That pipe at a North Carolina dump collapsed in February, triggering a spill that coated 70 miles of the Dan River in toxic gray sludge. Following the disaster, Duke officials said the company didn't know that and underground section of the pipe was made out of metal, believing instead that it had been fully constructed of more-durable reinforced concrete.
Duke spokesman Dave Scanzoni declined to comment Thursday about the documents or whether the company implemented the monitoring recommended by its engineers.
The 28-year-old engineering report was among documents subpoenaed last week from the N.C. Utilities Commission by the U.S. Attorney in Raleigh as part of an ongoing grand jury investigation into the spill. The Associated Press filed a public records request with the state agency, which was responsible for regulating Duke's 33 coal ash pits in North Carolina up until 2010.
Starting in the mid-1970s, the commission mandated Duke to submit independent engineering studies every five years affirming the safety of the huge earthen dikes holding back millions of tons of ash and contaminated water from nearby rivers and lakes.
Coal ash is the byproduct left behind when coal is burned to generate energy. It contains numerous toxic substances, including arsenic, selenium, chromium, beryllium, thallium, mercury, cadmium and lead. Some of the chemicals in wet ash can also corrode metal.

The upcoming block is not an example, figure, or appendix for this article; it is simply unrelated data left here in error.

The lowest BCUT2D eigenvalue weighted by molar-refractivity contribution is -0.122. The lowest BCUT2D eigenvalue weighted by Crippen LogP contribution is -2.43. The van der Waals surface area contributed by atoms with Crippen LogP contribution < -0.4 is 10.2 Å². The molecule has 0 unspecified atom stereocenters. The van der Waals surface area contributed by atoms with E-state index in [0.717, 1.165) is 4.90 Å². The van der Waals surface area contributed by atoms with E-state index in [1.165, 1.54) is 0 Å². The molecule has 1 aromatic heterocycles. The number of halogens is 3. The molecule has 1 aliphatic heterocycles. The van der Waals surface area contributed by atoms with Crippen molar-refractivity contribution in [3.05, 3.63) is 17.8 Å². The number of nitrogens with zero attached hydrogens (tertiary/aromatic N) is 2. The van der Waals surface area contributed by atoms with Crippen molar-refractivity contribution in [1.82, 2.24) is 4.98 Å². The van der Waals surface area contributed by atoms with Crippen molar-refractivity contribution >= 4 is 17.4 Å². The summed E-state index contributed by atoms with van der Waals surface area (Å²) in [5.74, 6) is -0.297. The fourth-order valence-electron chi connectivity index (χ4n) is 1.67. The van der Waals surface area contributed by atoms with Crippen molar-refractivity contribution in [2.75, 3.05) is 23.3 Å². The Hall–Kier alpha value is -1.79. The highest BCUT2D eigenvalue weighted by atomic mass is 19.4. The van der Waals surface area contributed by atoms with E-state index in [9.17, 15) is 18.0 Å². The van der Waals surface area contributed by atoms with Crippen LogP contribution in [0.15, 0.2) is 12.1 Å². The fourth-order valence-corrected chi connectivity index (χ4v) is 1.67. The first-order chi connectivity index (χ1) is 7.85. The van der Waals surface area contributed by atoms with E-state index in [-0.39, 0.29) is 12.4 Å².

Duke hired Law Engineering Testing Co. to perform the required inspections at the Dan River Steam Station in Eden. In its 1986 report, the Charlotte firm noted that part of the pipe was made of metal.
"Part of this culvert is constructed of corrugated metal pipe which would be expected to have less longevity of satisfactory service than the reinforced concrete pipes," the report states.
Among the eight recommendations made at the end of the 45-page report, the engineers specifically suggest Duke check on the pipe under the coal ash dump at least every six months. The report said the inside of the pipes should be checked for leaks anytime there was a significant difference between how much was flowing in and how much was flowing out.
In the days after the Feb. 2 spill, Duke issued public statements expressing surprise that the pipe wasn't made of corrosion-resistant concrete.
"Originally, the media reported and we reported that this was a concrete pipe, the 48-inch one, because what we could see is right here at the river," Duke's lead lobbyist, George Everett, told state lawmakers at a Feb. 17 oversight hearing into the spill. "The rest of this pipe, we discovered, as we worked from the other end, is a metal pipe — asphalt-coated metal corrugated pipe. That's the piece ... that broke."
On Monday, North Carolina regulators cited Duke for leaking pipes under coal ash dumps at five of its plants, some of them constructed from old corrugated metal. Duke said it is working to fix the leaks.
The 1986 study from the Dan River plant also makes numerous references to a prior 1981 review that found problems at the Eden coal ash dump. It is not clear if that earlier report also warned about the metal pipe.
Sam Watson, spokesman for the utility commission, says there is no record that Duke ever submitted that 1981 engineering report to state regulators, as required.
Scanzoni, the Duke spokesman, said Thursday the company still has a copy, though he declined to share it with The Associated Press.